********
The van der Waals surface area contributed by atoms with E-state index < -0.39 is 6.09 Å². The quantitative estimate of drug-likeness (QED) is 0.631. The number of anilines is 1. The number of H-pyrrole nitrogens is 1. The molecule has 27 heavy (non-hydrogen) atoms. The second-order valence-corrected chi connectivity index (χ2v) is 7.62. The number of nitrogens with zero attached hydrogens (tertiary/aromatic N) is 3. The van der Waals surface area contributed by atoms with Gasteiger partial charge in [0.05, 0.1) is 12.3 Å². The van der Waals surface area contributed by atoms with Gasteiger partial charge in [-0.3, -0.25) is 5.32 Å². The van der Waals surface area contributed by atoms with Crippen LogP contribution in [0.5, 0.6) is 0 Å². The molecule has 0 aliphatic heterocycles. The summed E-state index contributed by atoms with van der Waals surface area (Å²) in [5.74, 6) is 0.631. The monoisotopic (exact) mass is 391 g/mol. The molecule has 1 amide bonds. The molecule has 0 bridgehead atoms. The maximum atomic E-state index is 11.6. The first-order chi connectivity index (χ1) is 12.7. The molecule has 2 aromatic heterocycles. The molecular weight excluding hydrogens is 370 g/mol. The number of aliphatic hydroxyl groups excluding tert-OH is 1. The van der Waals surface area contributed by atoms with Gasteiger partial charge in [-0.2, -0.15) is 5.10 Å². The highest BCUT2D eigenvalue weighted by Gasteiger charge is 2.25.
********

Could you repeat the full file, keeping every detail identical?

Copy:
The van der Waals surface area contributed by atoms with E-state index < -0.39 is 6.09 Å². The quantitative estimate of drug-likeness (QED) is 0.631. The number of anilines is 1. The number of H-pyrrole nitrogens is 1. The molecule has 27 heavy (non-hydrogen) atoms. The second-order valence-corrected chi connectivity index (χ2v) is 7.62. The number of nitrogens with zero attached hydrogens (tertiary/aromatic N) is 3. The van der Waals surface area contributed by atoms with Gasteiger partial charge in [0.05, 0.1) is 12.3 Å². The van der Waals surface area contributed by atoms with Gasteiger partial charge in [-0.3, -0.25) is 5.32 Å². The van der Waals surface area contributed by atoms with Crippen LogP contribution in [0.5, 0.6) is 0 Å². The molecule has 0 aliphatic heterocycles. The summed E-state index contributed by atoms with van der Waals surface area (Å²) in [5.74, 6) is 0.631. The monoisotopic (exact) mass is 391 g/mol. The molecule has 1 amide bonds. The molecule has 0 bridgehead atoms. The maximum atomic E-state index is 11.6. The first-order chi connectivity index (χ1) is 12.7. The molecule has 2 aromatic heterocycles. The molecular weight excluding hydrogens is 370 g/mol. The number of aliphatic hydroxyl groups excluding tert-OH is 1. The van der Waals surface area contributed by atoms with Gasteiger partial charge in [-0.2, -0.15) is 5.10 Å². The highest BCUT2D eigenvalue weighted by Gasteiger charge is 2.25.